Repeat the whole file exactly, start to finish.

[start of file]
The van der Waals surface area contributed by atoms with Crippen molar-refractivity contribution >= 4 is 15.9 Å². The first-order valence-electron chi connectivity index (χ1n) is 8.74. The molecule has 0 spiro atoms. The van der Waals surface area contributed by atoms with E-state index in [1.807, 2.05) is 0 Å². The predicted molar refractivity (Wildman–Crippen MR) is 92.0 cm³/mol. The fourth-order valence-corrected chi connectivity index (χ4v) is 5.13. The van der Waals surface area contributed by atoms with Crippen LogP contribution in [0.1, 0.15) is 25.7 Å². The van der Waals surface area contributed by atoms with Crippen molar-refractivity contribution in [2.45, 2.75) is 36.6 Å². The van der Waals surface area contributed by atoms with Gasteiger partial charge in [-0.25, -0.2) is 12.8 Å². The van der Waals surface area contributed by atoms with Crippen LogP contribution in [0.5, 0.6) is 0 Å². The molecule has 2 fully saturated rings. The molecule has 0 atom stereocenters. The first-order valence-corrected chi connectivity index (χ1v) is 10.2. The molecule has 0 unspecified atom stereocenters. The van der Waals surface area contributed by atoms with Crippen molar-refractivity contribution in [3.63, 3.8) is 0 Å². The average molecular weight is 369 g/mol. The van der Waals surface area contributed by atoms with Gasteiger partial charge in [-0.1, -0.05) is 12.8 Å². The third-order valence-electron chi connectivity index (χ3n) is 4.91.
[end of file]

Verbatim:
The van der Waals surface area contributed by atoms with Crippen molar-refractivity contribution >= 4 is 15.9 Å². The first-order valence-electron chi connectivity index (χ1n) is 8.74. The molecule has 0 spiro atoms. The van der Waals surface area contributed by atoms with E-state index in [1.807, 2.05) is 0 Å². The predicted molar refractivity (Wildman–Crippen MR) is 92.0 cm³/mol. The fourth-order valence-corrected chi connectivity index (χ4v) is 5.13. The van der Waals surface area contributed by atoms with Crippen LogP contribution in [0.1, 0.15) is 25.7 Å². The van der Waals surface area contributed by atoms with Crippen molar-refractivity contribution in [2.45, 2.75) is 36.6 Å². The van der Waals surface area contributed by atoms with Gasteiger partial charge in [-0.25, -0.2) is 12.8 Å². The van der Waals surface area contributed by atoms with Crippen LogP contribution in [0.5, 0.6) is 0 Å². The molecule has 2 fully saturated rings. The molecule has 0 atom stereocenters. The first-order valence-corrected chi connectivity index (χ1v) is 10.2. The molecule has 0 unspecified atom stereocenters. The van der Waals surface area contributed by atoms with Crippen molar-refractivity contribution in [3.63, 3.8) is 0 Å². The average molecular weight is 369 g/mol. The van der Waals surface area contributed by atoms with Gasteiger partial charge in [-0.1, -0.05) is 12.8 Å². The third-order valence-electron chi connectivity index (χ3n) is 4.91.